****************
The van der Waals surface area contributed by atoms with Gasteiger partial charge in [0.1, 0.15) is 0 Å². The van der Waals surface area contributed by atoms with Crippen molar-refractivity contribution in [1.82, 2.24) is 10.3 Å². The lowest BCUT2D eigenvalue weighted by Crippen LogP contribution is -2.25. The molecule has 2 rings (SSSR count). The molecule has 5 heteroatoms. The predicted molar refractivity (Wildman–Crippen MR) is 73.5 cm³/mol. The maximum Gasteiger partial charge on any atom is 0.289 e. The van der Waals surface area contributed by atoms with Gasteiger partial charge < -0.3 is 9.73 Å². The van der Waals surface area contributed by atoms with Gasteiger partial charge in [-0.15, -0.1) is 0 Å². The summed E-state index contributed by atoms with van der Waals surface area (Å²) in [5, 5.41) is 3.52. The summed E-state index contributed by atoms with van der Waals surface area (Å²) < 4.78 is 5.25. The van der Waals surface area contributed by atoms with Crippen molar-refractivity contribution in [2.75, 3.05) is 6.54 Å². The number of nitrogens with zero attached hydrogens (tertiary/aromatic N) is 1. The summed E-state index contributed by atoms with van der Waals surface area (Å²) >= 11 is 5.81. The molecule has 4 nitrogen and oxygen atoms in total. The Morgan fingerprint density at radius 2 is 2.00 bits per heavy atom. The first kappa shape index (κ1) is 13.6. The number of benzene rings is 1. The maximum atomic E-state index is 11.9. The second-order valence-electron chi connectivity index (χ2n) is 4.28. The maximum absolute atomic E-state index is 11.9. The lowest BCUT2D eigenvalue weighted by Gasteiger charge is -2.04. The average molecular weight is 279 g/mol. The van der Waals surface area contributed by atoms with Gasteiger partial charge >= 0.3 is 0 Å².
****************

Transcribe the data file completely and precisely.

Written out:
The van der Waals surface area contributed by atoms with Gasteiger partial charge in [0.1, 0.15) is 0 Å². The van der Waals surface area contributed by atoms with Crippen molar-refractivity contribution in [1.82, 2.24) is 10.3 Å². The lowest BCUT2D eigenvalue weighted by Crippen LogP contribution is -2.25. The molecule has 2 rings (SSSR count). The molecule has 5 heteroatoms. The predicted molar refractivity (Wildman–Crippen MR) is 73.5 cm³/mol. The maximum Gasteiger partial charge on any atom is 0.289 e. The van der Waals surface area contributed by atoms with Gasteiger partial charge < -0.3 is 9.73 Å². The van der Waals surface area contributed by atoms with Gasteiger partial charge in [-0.15, -0.1) is 0 Å². The summed E-state index contributed by atoms with van der Waals surface area (Å²) in [5, 5.41) is 3.52. The summed E-state index contributed by atoms with van der Waals surface area (Å²) < 4.78 is 5.25. The van der Waals surface area contributed by atoms with Crippen molar-refractivity contribution in [2.75, 3.05) is 6.54 Å². The number of nitrogens with zero attached hydrogens (tertiary/aromatic N) is 1. The summed E-state index contributed by atoms with van der Waals surface area (Å²) >= 11 is 5.81. The molecule has 4 nitrogen and oxygen atoms in total. The Morgan fingerprint density at radius 2 is 2.00 bits per heavy atom. The first kappa shape index (κ1) is 13.6. The number of benzene rings is 1. The maximum atomic E-state index is 11.9. The second-order valence-electron chi connectivity index (χ2n) is 4.28. The maximum absolute atomic E-state index is 11.9. The lowest BCUT2D eigenvalue weighted by Gasteiger charge is -2.04. The average molecular weight is 279 g/mol. The van der Waals surface area contributed by atoms with Gasteiger partial charge >= 0.3 is 0 Å².